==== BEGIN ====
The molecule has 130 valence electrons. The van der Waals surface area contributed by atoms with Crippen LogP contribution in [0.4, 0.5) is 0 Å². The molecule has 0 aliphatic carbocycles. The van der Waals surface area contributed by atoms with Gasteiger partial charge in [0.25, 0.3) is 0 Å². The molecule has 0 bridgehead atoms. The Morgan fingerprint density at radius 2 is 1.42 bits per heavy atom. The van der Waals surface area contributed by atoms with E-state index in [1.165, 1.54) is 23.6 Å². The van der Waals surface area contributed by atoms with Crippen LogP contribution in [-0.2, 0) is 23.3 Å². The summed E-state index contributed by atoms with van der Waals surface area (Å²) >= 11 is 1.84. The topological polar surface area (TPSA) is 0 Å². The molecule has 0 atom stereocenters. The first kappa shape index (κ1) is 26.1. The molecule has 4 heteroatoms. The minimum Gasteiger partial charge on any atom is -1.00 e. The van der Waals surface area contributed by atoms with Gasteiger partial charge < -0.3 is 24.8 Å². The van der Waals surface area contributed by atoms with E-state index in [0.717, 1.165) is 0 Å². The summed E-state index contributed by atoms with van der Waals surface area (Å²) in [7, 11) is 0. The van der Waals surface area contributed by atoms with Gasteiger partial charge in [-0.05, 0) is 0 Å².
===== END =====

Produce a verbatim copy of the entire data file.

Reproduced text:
The molecule has 130 valence electrons. The van der Waals surface area contributed by atoms with Crippen LogP contribution in [0.4, 0.5) is 0 Å². The molecule has 0 aliphatic carbocycles. The van der Waals surface area contributed by atoms with Gasteiger partial charge in [0.25, 0.3) is 0 Å². The molecule has 0 bridgehead atoms. The Morgan fingerprint density at radius 2 is 1.42 bits per heavy atom. The van der Waals surface area contributed by atoms with E-state index in [1.165, 1.54) is 23.6 Å². The van der Waals surface area contributed by atoms with Crippen LogP contribution in [-0.2, 0) is 23.3 Å². The summed E-state index contributed by atoms with van der Waals surface area (Å²) >= 11 is 1.84. The topological polar surface area (TPSA) is 0 Å². The molecule has 0 atom stereocenters. The first kappa shape index (κ1) is 26.1. The molecule has 4 heteroatoms. The minimum Gasteiger partial charge on any atom is -1.00 e. The van der Waals surface area contributed by atoms with Gasteiger partial charge < -0.3 is 24.8 Å². The van der Waals surface area contributed by atoms with E-state index in [0.717, 1.165) is 0 Å². The summed E-state index contributed by atoms with van der Waals surface area (Å²) in [7, 11) is 0. The van der Waals surface area contributed by atoms with Gasteiger partial charge in [-0.05, 0) is 0 Å².